11/01/2013 12:11 pm ET Updated Dec 06, 2017

Getting to Know Mendoza's Varied Terroir

When someone offers you a wine from Bordeaux, what do you say? If you've ever paid much attention to French wines, you'll probably ask what part of Bordeaux the wine is from. After all, some of the appellations with the most distinctive terroir are from tiny patches of land that are famous in their own right. In Mendoza, the top wine producer among Argentina's provinces, there's just as much variety - and it's time to start paying attention.

More than a dozen appellations have started to make their way onto the labels of wines from Mendoza, and they really do mean something. A wine from Lujan de Cuyo, just south of the capital city, will taste very different from one from the Uco Valley. And even at the two ends of the Uco Valley, whether Tupungato in the north or San Carlos in the south, the wines have their own special character.

Of course, Mendoza's bigger wineries tend to source their grapes from all over the province; these wines are just labeled "Mendoza" on store shelves. Wines from a single appellation - like "Valle de Uco" - can also have grapes from dozens of different parcels that sit miles away from each other. Yet today, with exporters targeting a more discerning clientele (and thus higher prices), a growing number of wineries are offering single-vineyard selections.

Mendoza is organized into departments that each contain several districts, generally including one that bears the department's name. Here are a few of the standout districts, one each per department, with some of the wineries that are bringing their terroir to the United States. Styles differ, even in the same district, but the terroir tends to shine through.

Agrelo, Lujan de Cuyo. This extremely important district is home to a slew of vineyard belonging to both established and up-and-coming wineries. The production ranges from Finca Decero's sweet and juicy malbecs to the lusty bonardas from Hector Durigutti and Lamadrid. The "Alto Agrelo" area, which supplies grapes to the Pulenta Estate, has some of the province's highest vineyards, at close to 4,000 feet.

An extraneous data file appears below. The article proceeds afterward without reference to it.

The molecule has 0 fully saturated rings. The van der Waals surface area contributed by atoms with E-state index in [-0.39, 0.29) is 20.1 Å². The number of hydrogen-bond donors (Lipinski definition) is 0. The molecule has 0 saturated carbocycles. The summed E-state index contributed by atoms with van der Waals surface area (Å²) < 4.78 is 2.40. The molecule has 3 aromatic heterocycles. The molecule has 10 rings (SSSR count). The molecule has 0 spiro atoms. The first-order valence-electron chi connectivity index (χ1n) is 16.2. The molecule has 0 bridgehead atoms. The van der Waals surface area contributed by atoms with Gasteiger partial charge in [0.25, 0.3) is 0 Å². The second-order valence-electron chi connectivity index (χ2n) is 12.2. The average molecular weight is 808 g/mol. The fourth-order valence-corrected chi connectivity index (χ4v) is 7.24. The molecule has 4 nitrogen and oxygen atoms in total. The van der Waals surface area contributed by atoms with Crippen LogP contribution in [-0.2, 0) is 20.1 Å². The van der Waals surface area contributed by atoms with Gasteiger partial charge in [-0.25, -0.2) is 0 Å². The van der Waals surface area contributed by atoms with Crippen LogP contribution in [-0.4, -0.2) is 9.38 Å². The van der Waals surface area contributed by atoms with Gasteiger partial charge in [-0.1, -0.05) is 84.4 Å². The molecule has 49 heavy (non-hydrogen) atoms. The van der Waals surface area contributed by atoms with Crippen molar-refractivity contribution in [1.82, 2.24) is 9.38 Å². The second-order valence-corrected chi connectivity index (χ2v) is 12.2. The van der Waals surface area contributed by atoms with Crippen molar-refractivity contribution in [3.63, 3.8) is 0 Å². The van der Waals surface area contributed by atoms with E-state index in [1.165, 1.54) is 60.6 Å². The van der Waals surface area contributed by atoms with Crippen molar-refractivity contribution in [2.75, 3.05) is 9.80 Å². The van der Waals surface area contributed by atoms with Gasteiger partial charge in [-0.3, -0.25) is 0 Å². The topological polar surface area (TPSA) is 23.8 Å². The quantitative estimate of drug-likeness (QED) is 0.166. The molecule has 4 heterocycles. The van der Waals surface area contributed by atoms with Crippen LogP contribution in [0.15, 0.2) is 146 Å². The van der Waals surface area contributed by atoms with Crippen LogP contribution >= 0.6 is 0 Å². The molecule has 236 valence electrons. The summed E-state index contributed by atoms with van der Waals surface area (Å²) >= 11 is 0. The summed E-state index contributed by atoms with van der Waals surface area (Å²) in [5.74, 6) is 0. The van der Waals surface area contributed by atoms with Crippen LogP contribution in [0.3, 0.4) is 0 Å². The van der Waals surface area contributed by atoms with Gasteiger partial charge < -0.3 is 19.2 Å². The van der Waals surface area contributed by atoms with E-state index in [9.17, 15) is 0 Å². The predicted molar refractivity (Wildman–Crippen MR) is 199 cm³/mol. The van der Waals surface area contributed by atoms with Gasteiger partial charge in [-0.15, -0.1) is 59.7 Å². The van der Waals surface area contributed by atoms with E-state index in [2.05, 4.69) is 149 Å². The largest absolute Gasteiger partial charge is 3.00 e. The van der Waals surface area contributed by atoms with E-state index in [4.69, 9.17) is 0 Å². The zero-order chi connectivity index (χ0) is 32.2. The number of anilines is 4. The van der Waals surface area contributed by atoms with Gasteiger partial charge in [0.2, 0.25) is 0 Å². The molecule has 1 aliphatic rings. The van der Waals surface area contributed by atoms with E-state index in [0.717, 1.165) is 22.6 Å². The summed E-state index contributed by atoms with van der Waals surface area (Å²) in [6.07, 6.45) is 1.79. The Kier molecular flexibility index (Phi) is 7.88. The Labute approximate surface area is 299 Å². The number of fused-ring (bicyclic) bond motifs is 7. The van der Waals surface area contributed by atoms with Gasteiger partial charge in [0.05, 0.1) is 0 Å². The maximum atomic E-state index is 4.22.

Lunlunta, Maipu. Very few wineries that export to the United States use grapes solely from east of the capital - that is, in the opposite direction of the Andes - but two giants of malbec, Nicolas Catena and Enrique Foster, have both created complex and refined wines from vineyards here.

La Consulta, San Carlos. This district, which includes Altamira, has sandy soil with a top layer of loam and pebbles, perfect for wines of a classic Old World style like those of O. Fournier and the old vines of Vistaflores Estate.

Rama Caida, San Rafael. Far south of most of the vineyards in Mendoza, San Rafael is home to Casa Bianchi; its vineyards in the district of Rama Caida have a clay loam soil, but some have broken stone and even outcroppings that break the surface; the variety of terroir offers a multitude of textures and flavors

Medrano, Rivadavia. Achaval Ferrer sources one of its famous malbecs from 13 acres here, and other wineries including ReNacer also bring grapes from the district. With a soil of clay and loam, the character of the wines can be less sweet and lush, more sinewy and structured.

Vista Flores, Tunuyan. Several of the French winemaking families that have come to Mendoza have ended up here, thanks to the excellent quality of the loose and sometimes pebbled soil: Cuvelier Los Andes, Monteviejo, and Lurton are all here, creating refined wines with great potential for aging

Gualtallary, Tupungato. Gualtallary may not be a household name even among aficionados of Argentine wine, but local winemakers have gravitated to these almost mile-high hills to make some of Mendoza's most intense wines; Karim Mussi Saffie's Andeluna and the Michelini brothers' Zorzal are among the leaders, though even Catena gets some grapes from here.

Lovers of Argentine wine are sure to hear about many more districts in Mendoza - Vistalba, Perdriel, Los Arboles, Las Compuertas - thanks to the new generation of Argentine winemakers who are intensely focused on their terroir. They're not just imitating Old or New World styles; they're forging their own. And that means much more local character in every bottle - and much more importance in labeling - for the wines yet to come. Salud!